Georgeanne Caughlan, Professor of Physics Emerita at Montana State University, Bozeman, died January 3, 1994, at the age of 77.
Jan, as she was known to her co-workers, friends, and relatives, was born in Montesano, Washington, the fourth of five children. She attended the University of Washington and obtained a BS in physics in 1937. Her academic career was then put on hold by marriage and the raising of her own five children. When her family was old enough, she returned to graduate school at UW and received a PhD in physics in 1964.
Jan’s dissertation, “On Certain Aspects of Hydrogen and Helium Burning in Stars,” set the stage for much of the research she was to do in the future. She joined the faculty at Montana State as an instructor in 1957, at the same time she began her graduate studies, 20 years after her BS. She was a research fellow at the California Institute of Technology each summer 1961-1963, where she worked with William A. Fowler on the problem of energy generation in stars. She was appointed Assistant Professor of Physics at MSU in 1961, Associate Professor in 1968, and Professor in 1974. She also served as Acting Dean of the Graduate College and Interim Acting Vice-President for Academic Affairs. She was named Professor Emerita upon retirement in 1984.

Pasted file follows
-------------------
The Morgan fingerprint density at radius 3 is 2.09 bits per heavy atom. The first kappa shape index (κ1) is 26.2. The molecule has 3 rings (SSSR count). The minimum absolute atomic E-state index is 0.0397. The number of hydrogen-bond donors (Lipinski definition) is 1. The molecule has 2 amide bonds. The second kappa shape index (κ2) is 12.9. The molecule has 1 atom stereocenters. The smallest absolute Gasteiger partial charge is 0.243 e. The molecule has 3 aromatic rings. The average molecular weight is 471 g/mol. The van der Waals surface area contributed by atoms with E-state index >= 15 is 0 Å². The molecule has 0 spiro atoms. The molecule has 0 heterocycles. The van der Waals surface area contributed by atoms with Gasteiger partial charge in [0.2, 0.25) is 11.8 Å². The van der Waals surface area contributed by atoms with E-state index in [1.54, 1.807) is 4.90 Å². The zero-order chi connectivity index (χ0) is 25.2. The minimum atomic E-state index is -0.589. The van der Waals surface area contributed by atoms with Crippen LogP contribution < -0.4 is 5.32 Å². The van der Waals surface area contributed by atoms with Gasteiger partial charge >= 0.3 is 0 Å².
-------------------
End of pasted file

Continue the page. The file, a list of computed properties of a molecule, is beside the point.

Of the more than two dozen paper Jan published, “Theromonuclear Reaction Rates” (Fowler, Caughlan, and Zimmerman or FCZ) and its four successors best typify her contribution to the subject of stellar energy generation. Research for the first FCZ began in the early 1960’s. Computer technology had advanced to the point where theoretical calculations of stellar structure and evolution could contain more complete energy generation routines. This required the study of available data on the cross sections of nuclear interactions of neutrons, protons, and alpha particles with a number of light and intermediate-mass nuclei. The early 60’s was also a time before workstations and email that we have all come to rely on. Jan Caughlan’s job was to study the experimental data on the reactions important for stars. The results were transmitted to Caltech in the form of many, very long, handwritten letters to Fowler. These were quite detailed and reflected the meticulous nature of her research. Fowler has written what a great reader Jan was, and the work on thermonuclear reaction rates directly benefitted from this trait. It is a further tribute that Fowler expressed his indebtedness to Jan for her role in the theoretical part of studies of the reactions important to nucleosynthesis, for which he received his 1983 Nobel Prize in Physics.